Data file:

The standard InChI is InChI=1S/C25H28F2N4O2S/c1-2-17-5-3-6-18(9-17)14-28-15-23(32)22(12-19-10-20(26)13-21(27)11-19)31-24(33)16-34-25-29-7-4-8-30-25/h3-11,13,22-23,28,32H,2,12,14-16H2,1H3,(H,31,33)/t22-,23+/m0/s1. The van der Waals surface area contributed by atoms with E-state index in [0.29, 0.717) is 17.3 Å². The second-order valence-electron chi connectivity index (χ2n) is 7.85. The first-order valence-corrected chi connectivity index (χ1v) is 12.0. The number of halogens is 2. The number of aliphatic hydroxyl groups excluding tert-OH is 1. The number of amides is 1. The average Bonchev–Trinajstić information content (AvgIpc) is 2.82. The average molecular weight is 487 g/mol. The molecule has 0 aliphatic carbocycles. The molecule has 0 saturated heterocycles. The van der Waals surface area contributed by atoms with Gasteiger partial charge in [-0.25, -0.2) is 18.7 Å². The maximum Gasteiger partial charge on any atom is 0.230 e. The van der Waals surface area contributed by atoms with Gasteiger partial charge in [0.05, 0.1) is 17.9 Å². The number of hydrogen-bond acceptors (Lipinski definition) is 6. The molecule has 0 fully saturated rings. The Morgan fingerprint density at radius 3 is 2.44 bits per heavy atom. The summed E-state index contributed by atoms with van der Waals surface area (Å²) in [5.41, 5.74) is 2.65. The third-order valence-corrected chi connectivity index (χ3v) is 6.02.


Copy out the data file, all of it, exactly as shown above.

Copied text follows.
The standard InChI is InChI=1S/C25H28F2N4O2S/c1-2-17-5-3-6-18(9-17)14-28-15-23(32)22(12-19-10-20(26)13-21(27)11-19)31-24(33)16-34-25-29-7-4-8-30-25/h3-11,13,22-23,28,32H,2,12,14-16H2,1H3,(H,31,33)/t22-,23+/m0/s1. The van der Waals surface area contributed by atoms with E-state index in [0.29, 0.717) is 17.3 Å². The second-order valence-electron chi connectivity index (χ2n) is 7.85. The first-order valence-corrected chi connectivity index (χ1v) is 12.0. The number of halogens is 2. The number of aliphatic hydroxyl groups excluding tert-OH is 1. The number of amides is 1. The average Bonchev–Trinajstić information content (AvgIpc) is 2.82. The average molecular weight is 487 g/mol. The molecule has 0 aliphatic carbocycles. The molecule has 0 saturated heterocycles. The van der Waals surface area contributed by atoms with Gasteiger partial charge in [-0.25, -0.2) is 18.7 Å². The maximum Gasteiger partial charge on any atom is 0.230 e. The van der Waals surface area contributed by atoms with Gasteiger partial charge in [0.05, 0.1) is 17.9 Å². The number of hydrogen-bond acceptors (Lipinski definition) is 6. The molecule has 0 fully saturated rings. The Morgan fingerprint density at radius 3 is 2.44 bits per heavy atom. The summed E-state index contributed by atoms with van der Waals surface area (Å²) in [5.41, 5.74) is 2.65. The third-order valence-corrected chi connectivity index (χ3v) is 6.02.